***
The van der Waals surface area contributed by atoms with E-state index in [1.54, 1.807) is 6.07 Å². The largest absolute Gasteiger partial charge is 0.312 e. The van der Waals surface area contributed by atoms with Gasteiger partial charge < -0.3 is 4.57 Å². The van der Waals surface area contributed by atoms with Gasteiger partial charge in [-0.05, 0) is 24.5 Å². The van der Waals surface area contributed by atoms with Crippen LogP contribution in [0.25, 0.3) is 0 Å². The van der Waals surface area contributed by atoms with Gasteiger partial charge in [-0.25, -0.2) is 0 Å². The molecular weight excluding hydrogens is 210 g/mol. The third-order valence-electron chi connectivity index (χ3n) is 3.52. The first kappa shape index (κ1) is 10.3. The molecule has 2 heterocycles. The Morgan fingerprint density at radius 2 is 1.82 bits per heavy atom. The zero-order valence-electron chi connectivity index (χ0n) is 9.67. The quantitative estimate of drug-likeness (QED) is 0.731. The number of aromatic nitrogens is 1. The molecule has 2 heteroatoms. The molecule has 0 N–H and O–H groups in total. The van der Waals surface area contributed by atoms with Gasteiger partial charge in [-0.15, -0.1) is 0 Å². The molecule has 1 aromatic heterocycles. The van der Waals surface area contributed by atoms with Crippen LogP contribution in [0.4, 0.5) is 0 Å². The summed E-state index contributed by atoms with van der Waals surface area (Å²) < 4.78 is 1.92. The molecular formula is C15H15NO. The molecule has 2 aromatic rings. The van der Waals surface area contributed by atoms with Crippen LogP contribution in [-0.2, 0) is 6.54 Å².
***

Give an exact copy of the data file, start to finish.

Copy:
The van der Waals surface area contributed by atoms with E-state index in [1.54, 1.807) is 6.07 Å². The largest absolute Gasteiger partial charge is 0.312 e. The van der Waals surface area contributed by atoms with Gasteiger partial charge < -0.3 is 4.57 Å². The van der Waals surface area contributed by atoms with Gasteiger partial charge in [-0.05, 0) is 24.5 Å². The van der Waals surface area contributed by atoms with Crippen LogP contribution in [0.25, 0.3) is 0 Å². The van der Waals surface area contributed by atoms with Gasteiger partial charge in [-0.25, -0.2) is 0 Å². The molecular weight excluding hydrogens is 210 g/mol. The third-order valence-electron chi connectivity index (χ3n) is 3.52. The first kappa shape index (κ1) is 10.3. The molecule has 2 heterocycles. The Morgan fingerprint density at radius 2 is 1.82 bits per heavy atom. The zero-order valence-electron chi connectivity index (χ0n) is 9.67. The quantitative estimate of drug-likeness (QED) is 0.731. The number of aromatic nitrogens is 1. The molecule has 2 heteroatoms. The molecule has 0 N–H and O–H groups in total. The van der Waals surface area contributed by atoms with Gasteiger partial charge in [-0.15, -0.1) is 0 Å². The molecule has 1 aromatic heterocycles. The van der Waals surface area contributed by atoms with Crippen LogP contribution in [0.4, 0.5) is 0 Å². The summed E-state index contributed by atoms with van der Waals surface area (Å²) < 4.78 is 1.92. The molecular formula is C15H15NO. The molecule has 2 aromatic rings. The van der Waals surface area contributed by atoms with Crippen LogP contribution in [-0.2, 0) is 6.54 Å².